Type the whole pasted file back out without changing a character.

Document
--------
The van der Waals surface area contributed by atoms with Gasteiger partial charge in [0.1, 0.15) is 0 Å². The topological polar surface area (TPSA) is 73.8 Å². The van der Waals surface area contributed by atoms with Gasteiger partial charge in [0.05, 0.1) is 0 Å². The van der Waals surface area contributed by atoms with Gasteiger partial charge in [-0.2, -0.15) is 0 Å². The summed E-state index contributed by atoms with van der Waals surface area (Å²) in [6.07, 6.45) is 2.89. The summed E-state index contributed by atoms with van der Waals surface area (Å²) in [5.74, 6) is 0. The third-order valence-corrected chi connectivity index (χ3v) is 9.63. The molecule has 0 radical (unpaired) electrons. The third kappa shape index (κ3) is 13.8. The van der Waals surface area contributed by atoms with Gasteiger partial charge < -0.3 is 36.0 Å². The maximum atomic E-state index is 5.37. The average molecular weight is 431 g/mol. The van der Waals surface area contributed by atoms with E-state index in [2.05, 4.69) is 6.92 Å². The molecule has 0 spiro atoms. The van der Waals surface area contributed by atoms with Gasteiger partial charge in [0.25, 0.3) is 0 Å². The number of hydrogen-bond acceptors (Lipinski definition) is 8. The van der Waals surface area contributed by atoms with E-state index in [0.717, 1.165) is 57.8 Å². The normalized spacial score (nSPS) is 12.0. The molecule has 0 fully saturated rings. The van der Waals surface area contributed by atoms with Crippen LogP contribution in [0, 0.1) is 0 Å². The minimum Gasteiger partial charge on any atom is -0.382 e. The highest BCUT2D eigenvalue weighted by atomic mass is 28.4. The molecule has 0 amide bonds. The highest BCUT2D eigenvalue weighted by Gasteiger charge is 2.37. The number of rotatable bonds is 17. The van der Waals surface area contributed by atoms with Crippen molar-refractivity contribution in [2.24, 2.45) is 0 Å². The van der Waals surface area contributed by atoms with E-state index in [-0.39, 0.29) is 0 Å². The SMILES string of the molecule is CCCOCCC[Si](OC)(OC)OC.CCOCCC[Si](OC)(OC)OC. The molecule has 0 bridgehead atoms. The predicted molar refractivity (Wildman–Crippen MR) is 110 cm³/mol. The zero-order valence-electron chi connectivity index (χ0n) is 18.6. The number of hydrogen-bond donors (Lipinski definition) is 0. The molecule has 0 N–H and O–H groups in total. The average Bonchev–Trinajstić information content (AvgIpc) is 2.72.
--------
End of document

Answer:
The van der Waals surface area contributed by atoms with Gasteiger partial charge in [0.1, 0.15) is 0 Å². The topological polar surface area (TPSA) is 73.8 Å². The van der Waals surface area contributed by atoms with Gasteiger partial charge in [0.05, 0.1) is 0 Å². The van der Waals surface area contributed by atoms with Gasteiger partial charge in [-0.2, -0.15) is 0 Å². The summed E-state index contributed by atoms with van der Waals surface area (Å²) in [6.07, 6.45) is 2.89. The summed E-state index contributed by atoms with van der Waals surface area (Å²) in [5.74, 6) is 0. The third-order valence-corrected chi connectivity index (χ3v) is 9.63. The molecule has 0 radical (unpaired) electrons. The third kappa shape index (κ3) is 13.8. The van der Waals surface area contributed by atoms with Gasteiger partial charge < -0.3 is 36.0 Å². The maximum atomic E-state index is 5.37. The average molecular weight is 431 g/mol. The van der Waals surface area contributed by atoms with E-state index in [2.05, 4.69) is 6.92 Å². The molecule has 0 spiro atoms. The van der Waals surface area contributed by atoms with Gasteiger partial charge in [0.25, 0.3) is 0 Å². The number of hydrogen-bond acceptors (Lipinski definition) is 8. The van der Waals surface area contributed by atoms with E-state index in [0.717, 1.165) is 57.8 Å². The normalized spacial score (nSPS) is 12.0. The molecule has 0 fully saturated rings. The van der Waals surface area contributed by atoms with Crippen LogP contribution in [0, 0.1) is 0 Å². The minimum Gasteiger partial charge on any atom is -0.382 e. The highest BCUT2D eigenvalue weighted by atomic mass is 28.4. The molecule has 0 amide bonds. The highest BCUT2D eigenvalue weighted by Gasteiger charge is 2.37. The number of rotatable bonds is 17. The van der Waals surface area contributed by atoms with Crippen molar-refractivity contribution in [2.24, 2.45) is 0 Å². The van der Waals surface area contributed by atoms with E-state index in [-0.39, 0.29) is 0 Å². The SMILES string of the molecule is CCCOCCC[Si](OC)(OC)OC.CCOCCC[Si](OC)(OC)OC. The molecule has 0 bridgehead atoms. The predicted molar refractivity (Wildman–Crippen MR) is 110 cm³/mol. The zero-order valence-electron chi connectivity index (χ0n) is 18.6. The number of hydrogen-bond donors (Lipinski definition) is 0. The molecule has 0 N–H and O–H groups in total. The average Bonchev–Trinajstić information content (AvgIpc) is 2.72.